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Package mapset implements a simple and generic set collection. Items stored within it are unordered and unique. It supports typical set operations: membership testing, intersection, union, difference, symmetric difference and cloning. Package mapset provides two implementations of the Set interface. The default implementation is safe for concurrent access, but a non-thread-safe implementation is also provided for programs that can benefit from the slight speed improvement and that can enforce mutual exclusion through other means.

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The missing set collection for the Go language. Until Go has sets built-in...use this.

Coming from Python one of the things I miss is the superbly wonderful set collection. This is my attempt to mimic the primary features of the set from Python. You can of course argue that there is no need for a set in Go, otherwise the creators would have added one to the standard library. To those I say simply ignore this repository and carry-on and to the rest that find this useful please contribute in helping me make it better by:

  • Helping to make more idiomatic improvements to the code.
  • Helping to increase the performance of it. (So far, no attempt has been made, but since it uses a map internally, I expect it to be mostly performant.)
  • Helping to make the unit-tests more robust and kick-ass.
  • Helping to fill in the documentation.
  • Simply offering feedback and suggestions. (Positive, constructive feedback is appreciated.)

I have to give some credit for helping seed the idea with this post on stackoverflow.

Update - as of 3/9/2014, you can use a compile-time generic version of this package in the gen framework. This framework allows you to use the golang-set in a completely generic and type-safe way by allowing you to generate a supporting .go file based on your custom types.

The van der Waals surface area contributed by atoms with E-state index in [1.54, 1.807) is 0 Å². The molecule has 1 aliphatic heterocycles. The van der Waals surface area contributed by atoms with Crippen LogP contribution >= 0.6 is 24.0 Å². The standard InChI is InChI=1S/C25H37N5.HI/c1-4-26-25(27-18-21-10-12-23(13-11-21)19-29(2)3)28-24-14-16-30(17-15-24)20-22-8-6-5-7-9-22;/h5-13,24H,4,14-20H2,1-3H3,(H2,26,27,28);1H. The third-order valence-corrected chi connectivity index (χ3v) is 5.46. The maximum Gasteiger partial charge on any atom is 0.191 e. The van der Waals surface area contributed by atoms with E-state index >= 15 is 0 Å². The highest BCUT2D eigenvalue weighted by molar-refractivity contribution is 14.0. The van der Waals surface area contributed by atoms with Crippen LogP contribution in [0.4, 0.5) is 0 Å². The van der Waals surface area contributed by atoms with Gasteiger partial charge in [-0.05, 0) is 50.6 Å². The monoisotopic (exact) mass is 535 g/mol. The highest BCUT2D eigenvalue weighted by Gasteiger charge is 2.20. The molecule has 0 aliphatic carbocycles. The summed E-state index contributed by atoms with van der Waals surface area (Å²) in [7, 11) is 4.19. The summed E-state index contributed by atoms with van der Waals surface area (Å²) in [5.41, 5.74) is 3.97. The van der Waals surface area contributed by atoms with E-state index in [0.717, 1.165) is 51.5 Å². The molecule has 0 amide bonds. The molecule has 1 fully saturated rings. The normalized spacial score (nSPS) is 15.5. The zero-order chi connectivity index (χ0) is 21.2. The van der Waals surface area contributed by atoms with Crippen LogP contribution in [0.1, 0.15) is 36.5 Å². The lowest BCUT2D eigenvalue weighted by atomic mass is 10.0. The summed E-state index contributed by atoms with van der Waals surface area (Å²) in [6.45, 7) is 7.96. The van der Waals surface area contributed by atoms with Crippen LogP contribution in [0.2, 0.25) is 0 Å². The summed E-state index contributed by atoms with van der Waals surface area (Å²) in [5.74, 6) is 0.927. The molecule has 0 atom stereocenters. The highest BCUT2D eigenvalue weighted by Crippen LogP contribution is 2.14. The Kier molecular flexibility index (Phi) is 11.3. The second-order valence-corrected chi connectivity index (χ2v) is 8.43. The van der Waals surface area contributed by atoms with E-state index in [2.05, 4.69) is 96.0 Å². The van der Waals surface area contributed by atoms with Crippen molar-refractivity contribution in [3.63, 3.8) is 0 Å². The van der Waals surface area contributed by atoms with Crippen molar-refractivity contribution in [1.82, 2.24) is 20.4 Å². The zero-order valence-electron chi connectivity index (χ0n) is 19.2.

Features (as of 9/22/2014)

Features (as of 9/15/2014)

Features (as of 4/22/2014)

  • One common interface to both implementations
  • Two set implementations to choose from
    • a thread-safe implementation designed for concurrent use
    • a non-thread-safe implementation designed for performance
  • 75 benchmarks for both implementations
  • 35 unit tests for both implementations
  • 14 concurrent tests for the thread-safe implementation

Please see the unit test file for additional usage examples. The Python set documentation will also do a better job than I can of explaining how a set typically works. Please keep in mind however that the Python set is a built-in type and supports additional features and syntax that make it awesome.

Examples but not exhaustive:

requiredClasses := mapset.NewSet()

scienceSlice := []interface{}{"Biology", "Chemistry"}
scienceClasses := mapset.NewSetFromSlice(scienceSlice)

electiveClasses := mapset.NewSet()

bonusClasses := mapset.NewSet()
bonusClasses.Add("Go Programming")
bonusClasses.Add("Python Programming")

//Show me all the available classes I can take
allClasses := requiredClasses.Union(scienceClasses).Union(electiveClasses).Union(bonusClasses)
fmt.Println(allClasses) //Set{Cooking, English, Math, Chemistry, Welding, Biology, Music, Automotive, Go Programming, Python Programming}

//Is cooking considered a science class?
fmt.Println(scienceClasses.Contains("Cooking")) //false

//Show me all classes that are not science classes, since I hate science.
fmt.Println(allClasses.Difference(scienceClasses)) //Set{Music, Automotive, Go Programming, Python Programming, Cooking, English, Math, Welding}

//Which science classes are also required classes?
fmt.Println(scienceClasses.Intersect(requiredClasses)) //Set{Biology}

//How many bonus classes do you offer?
fmt.Println(bonusClasses.Cardinality()) //2

//Do you have the following classes? Welding, Automotive and English?
fmt.Println(allClasses.IsSuperset(mapset.NewSetFromSlice([]interface{}{"Welding", "Automotive", "English"}))) //true



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Last updated on 16 Dec 2021

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